One program that benefited helps expose D.C. teenagers to nature, often for the first time.
The teenagers show up each Saturday to explore patches of nature in a city where it’s easy to forget so much greenery exists.
Some of the middle-schoolers who come have grown up exploring the outdoors with relatives and learning the names of the wildlife around them.
But most have not.
“When I started, I was surprised by how many students hadn’t been exposed to the amazing resources we have in our environment here,” Catherine Estes, the program director of the Saturday Environmental Academy, said.
She has worked for the Academy, which started as a nonprofit and is now part of the Anacostia Watershed Society, for 11 years. And in that time, she has watched D.C.-area teenagers clutch canoe paddles for the first time, study animals they had never seen up close and marvel at parks they didn’t know existed, even though they sit just miles from their homes.
Estes recalls a day when the program took a group to visit a farm. The teens walked along the grounds, checking out chickens and cows, and then they stopped.
“We came up to a hill and they all just started rolling down the hill,” she says. “They were having such a ball. How often do they get to do that? Most live in pretty urban areas and are not rolling down any hills.”
The majority of the young people who participate in the Academy come from Black families in underserved neighborhoods in and near the nation’s capital. That matters not only because many of those children live in Zip codes where they can’t go to nearby parks without worrying about gun violence, but also because by serving that population the program was able years ago to receive a grant from a unique source.
The program is one of many endeavors across the country that serve African Americans and benefited from a fund that grew out of a class-action lawsuit based on racial discrimination.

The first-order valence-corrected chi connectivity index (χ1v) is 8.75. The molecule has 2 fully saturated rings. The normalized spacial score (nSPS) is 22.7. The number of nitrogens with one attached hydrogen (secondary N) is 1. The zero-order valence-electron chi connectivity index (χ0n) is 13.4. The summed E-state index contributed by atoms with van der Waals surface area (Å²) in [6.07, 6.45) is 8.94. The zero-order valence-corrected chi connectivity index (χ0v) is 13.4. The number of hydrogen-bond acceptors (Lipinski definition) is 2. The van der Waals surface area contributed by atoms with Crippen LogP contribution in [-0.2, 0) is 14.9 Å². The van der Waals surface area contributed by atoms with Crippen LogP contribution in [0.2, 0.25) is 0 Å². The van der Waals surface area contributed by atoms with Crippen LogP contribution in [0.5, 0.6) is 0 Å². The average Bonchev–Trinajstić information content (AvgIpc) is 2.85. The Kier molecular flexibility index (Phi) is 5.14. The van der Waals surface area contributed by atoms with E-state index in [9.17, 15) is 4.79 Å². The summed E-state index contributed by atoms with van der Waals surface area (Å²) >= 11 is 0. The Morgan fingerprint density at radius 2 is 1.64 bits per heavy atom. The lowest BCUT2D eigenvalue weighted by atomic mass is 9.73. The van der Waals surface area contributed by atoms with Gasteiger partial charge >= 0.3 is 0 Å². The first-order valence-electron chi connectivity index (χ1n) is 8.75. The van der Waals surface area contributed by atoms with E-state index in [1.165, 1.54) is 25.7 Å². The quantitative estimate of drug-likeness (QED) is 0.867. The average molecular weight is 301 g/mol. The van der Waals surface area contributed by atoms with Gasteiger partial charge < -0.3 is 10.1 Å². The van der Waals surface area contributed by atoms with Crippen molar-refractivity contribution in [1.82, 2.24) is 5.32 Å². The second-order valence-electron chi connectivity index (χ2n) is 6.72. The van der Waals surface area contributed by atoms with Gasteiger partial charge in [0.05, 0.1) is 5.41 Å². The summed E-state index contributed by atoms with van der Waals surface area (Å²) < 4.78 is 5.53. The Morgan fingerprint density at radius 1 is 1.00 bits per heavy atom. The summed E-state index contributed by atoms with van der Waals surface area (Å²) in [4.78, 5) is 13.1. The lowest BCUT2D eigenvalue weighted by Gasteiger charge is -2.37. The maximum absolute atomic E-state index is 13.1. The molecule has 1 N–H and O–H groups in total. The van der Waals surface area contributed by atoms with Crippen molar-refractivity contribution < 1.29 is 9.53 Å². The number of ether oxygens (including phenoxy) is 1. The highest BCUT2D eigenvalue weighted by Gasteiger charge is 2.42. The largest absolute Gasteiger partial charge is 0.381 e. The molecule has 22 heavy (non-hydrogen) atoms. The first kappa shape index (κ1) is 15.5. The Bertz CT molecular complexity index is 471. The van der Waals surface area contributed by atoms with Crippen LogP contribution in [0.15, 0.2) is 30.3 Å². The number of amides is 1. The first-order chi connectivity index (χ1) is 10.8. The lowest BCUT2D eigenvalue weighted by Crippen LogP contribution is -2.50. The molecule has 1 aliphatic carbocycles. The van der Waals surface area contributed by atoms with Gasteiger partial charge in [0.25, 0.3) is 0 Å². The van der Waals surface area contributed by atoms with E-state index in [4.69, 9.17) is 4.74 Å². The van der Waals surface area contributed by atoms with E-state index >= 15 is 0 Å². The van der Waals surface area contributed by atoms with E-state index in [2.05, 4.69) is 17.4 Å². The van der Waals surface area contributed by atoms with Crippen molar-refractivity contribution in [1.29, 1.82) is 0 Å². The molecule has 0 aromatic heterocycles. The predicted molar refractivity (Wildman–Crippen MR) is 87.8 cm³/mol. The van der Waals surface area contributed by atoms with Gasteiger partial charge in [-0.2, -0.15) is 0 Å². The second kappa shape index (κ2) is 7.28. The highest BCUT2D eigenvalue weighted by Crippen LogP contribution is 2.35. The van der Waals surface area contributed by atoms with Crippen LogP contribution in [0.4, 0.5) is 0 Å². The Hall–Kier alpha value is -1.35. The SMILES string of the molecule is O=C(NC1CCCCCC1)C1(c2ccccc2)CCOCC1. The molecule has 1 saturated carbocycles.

You have likely never heard of the Norflet Progress Fund. I hadn’t until I recently read a report that points to the Saturday Environmental Academy as one part of a larger success story. It’s a story that starts with the meticulous bookkeeping of two African American sisters and ends with about $15 million doled out to nonprofits across the country that have improved the lives of Black people.
It’s a story that those who played a role in making it happen hope to see replicated and included in future talks of reparations.
“This case is a rare example of righting a historic wrong,” Cyrus Mehri, a D.C.-based civil rights attorney, said. His law firm took on the case that led to the fund. “As the country is trying to talk about restorative justice and how we right historic wrongs, I think this could be a model.”
Restorative justice. Reparative justice. Reparations. The country has gone through a period of racial reckoning, and now it’s time for conversations to turn to those other R-phrases. Looking back achieves little if we don’t also look forward.
In the nation’s capital, it’s not hard to find residents caught in a cycle of poverty that can be traced to slavery and other societal sins. It’s not hard to find people who tell of empty pockets passed down from empty pockets, leaving children at a disadvantage even before they encounter systemic racism and discrimination.
This week, just days after Derek Chauvin was sentenced to 22½ years for the murder of George Floyd, the U.N. Human Rights chief issued a landmark report that calls for reparations to be used as part of an “agenda towards transformative change for racial justice and equality.”
“Reparations should not only be equated with financial compensation,” Michelle Bachelet, the U.N. high commissioner for human rights, wrote in the report. “They also comprise measures aimed at restitution, rehabilitation, satisfaction and guarantees of non-repetition, including, for example, formal acknowledgment and apologies, memorialization and institutional and educational reforms.”